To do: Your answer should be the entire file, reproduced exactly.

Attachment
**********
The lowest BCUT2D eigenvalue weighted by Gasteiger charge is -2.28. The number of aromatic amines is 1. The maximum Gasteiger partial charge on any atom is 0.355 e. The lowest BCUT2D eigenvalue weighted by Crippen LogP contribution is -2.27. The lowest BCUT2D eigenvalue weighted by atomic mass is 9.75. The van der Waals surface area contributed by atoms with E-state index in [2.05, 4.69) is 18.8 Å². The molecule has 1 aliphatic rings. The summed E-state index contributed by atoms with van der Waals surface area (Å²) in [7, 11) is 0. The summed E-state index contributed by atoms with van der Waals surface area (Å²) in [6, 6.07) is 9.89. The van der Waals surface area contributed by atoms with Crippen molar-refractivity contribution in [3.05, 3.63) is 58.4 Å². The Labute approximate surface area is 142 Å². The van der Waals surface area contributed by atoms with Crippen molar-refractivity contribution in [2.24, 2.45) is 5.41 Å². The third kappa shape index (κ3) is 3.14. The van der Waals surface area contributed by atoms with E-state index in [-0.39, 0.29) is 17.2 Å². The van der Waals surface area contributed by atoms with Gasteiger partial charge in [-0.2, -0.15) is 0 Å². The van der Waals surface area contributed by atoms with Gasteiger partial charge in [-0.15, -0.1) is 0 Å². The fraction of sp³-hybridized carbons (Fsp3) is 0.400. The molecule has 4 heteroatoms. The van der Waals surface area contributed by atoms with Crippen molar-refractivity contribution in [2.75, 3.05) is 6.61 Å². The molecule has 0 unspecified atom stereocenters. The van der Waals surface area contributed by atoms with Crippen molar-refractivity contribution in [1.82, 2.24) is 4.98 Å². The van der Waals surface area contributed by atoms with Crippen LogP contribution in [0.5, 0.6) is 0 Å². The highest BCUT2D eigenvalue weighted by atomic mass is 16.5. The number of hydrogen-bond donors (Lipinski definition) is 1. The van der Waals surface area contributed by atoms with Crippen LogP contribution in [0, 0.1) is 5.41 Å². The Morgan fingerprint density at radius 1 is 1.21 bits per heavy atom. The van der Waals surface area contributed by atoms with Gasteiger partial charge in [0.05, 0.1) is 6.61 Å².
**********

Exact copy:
The lowest BCUT2D eigenvalue weighted by Gasteiger charge is -2.28. The number of aromatic amines is 1. The maximum Gasteiger partial charge on any atom is 0.355 e. The lowest BCUT2D eigenvalue weighted by Crippen LogP contribution is -2.27. The lowest BCUT2D eigenvalue weighted by atomic mass is 9.75. The van der Waals surface area contributed by atoms with E-state index in [2.05, 4.69) is 18.8 Å². The molecule has 1 aliphatic rings. The summed E-state index contributed by atoms with van der Waals surface area (Å²) in [7, 11) is 0. The summed E-state index contributed by atoms with van der Waals surface area (Å²) in [6, 6.07) is 9.89. The van der Waals surface area contributed by atoms with Crippen molar-refractivity contribution in [3.05, 3.63) is 58.4 Å². The Labute approximate surface area is 142 Å². The van der Waals surface area contributed by atoms with Crippen molar-refractivity contribution in [2.24, 2.45) is 5.41 Å². The third kappa shape index (κ3) is 3.14. The van der Waals surface area contributed by atoms with E-state index in [-0.39, 0.29) is 17.2 Å². The van der Waals surface area contributed by atoms with Gasteiger partial charge in [-0.2, -0.15) is 0 Å². The van der Waals surface area contributed by atoms with Gasteiger partial charge in [-0.15, -0.1) is 0 Å². The fraction of sp³-hybridized carbons (Fsp3) is 0.400. The molecule has 4 heteroatoms. The van der Waals surface area contributed by atoms with Crippen molar-refractivity contribution in [2.75, 3.05) is 6.61 Å². The molecule has 0 unspecified atom stereocenters. The van der Waals surface area contributed by atoms with Crippen molar-refractivity contribution in [1.82, 2.24) is 4.98 Å². The van der Waals surface area contributed by atoms with Crippen LogP contribution in [0.5, 0.6) is 0 Å². The highest BCUT2D eigenvalue weighted by atomic mass is 16.5. The number of hydrogen-bond donors (Lipinski definition) is 1. The van der Waals surface area contributed by atoms with Crippen LogP contribution in [0, 0.1) is 5.41 Å². The Morgan fingerprint density at radius 1 is 1.21 bits per heavy atom. The van der Waals surface area contributed by atoms with Gasteiger partial charge in [0.05, 0.1) is 6.61 Å².